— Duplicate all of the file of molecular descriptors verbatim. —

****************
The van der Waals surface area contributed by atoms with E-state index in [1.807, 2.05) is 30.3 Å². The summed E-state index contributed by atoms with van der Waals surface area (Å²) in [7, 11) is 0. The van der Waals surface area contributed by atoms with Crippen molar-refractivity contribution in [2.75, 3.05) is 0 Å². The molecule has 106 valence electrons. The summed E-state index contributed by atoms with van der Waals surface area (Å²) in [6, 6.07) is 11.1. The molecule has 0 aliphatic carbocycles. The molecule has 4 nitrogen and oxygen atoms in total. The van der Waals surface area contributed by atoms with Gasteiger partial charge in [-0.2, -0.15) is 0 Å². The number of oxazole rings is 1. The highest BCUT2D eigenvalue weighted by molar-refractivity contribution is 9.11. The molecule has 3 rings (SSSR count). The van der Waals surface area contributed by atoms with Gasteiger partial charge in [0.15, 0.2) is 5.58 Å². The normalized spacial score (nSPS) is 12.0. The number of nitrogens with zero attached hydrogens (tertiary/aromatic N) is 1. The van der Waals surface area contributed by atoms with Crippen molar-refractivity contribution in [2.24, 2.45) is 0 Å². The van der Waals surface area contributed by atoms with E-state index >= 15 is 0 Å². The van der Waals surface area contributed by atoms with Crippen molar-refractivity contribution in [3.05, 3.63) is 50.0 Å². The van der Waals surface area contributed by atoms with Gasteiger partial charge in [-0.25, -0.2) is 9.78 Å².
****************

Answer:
The van der Waals surface area contributed by atoms with E-state index in [1.807, 2.05) is 30.3 Å². The summed E-state index contributed by atoms with van der Waals surface area (Å²) in [7, 11) is 0. The van der Waals surface area contributed by atoms with Crippen molar-refractivity contribution in [2.75, 3.05) is 0 Å². The molecule has 106 valence electrons. The summed E-state index contributed by atoms with van der Waals surface area (Å²) in [6, 6.07) is 11.1. The molecule has 0 aliphatic carbocycles. The molecule has 4 nitrogen and oxygen atoms in total. The van der Waals surface area contributed by atoms with Gasteiger partial charge in [-0.2, -0.15) is 0 Å². The number of oxazole rings is 1. The highest BCUT2D eigenvalue weighted by molar-refractivity contribution is 9.11. The molecule has 3 rings (SSSR count). The van der Waals surface area contributed by atoms with Gasteiger partial charge in [0.15, 0.2) is 5.58 Å². The normalized spacial score (nSPS) is 12.0. The number of nitrogens with zero attached hydrogens (tertiary/aromatic N) is 1. The van der Waals surface area contributed by atoms with Crippen molar-refractivity contribution in [2.24, 2.45) is 0 Å². The van der Waals surface area contributed by atoms with E-state index >= 15 is 0 Å². The van der Waals surface area contributed by atoms with Crippen molar-refractivity contribution in [3.05, 3.63) is 50.0 Å². The van der Waals surface area contributed by atoms with Gasteiger partial charge in [-0.25, -0.2) is 9.78 Å².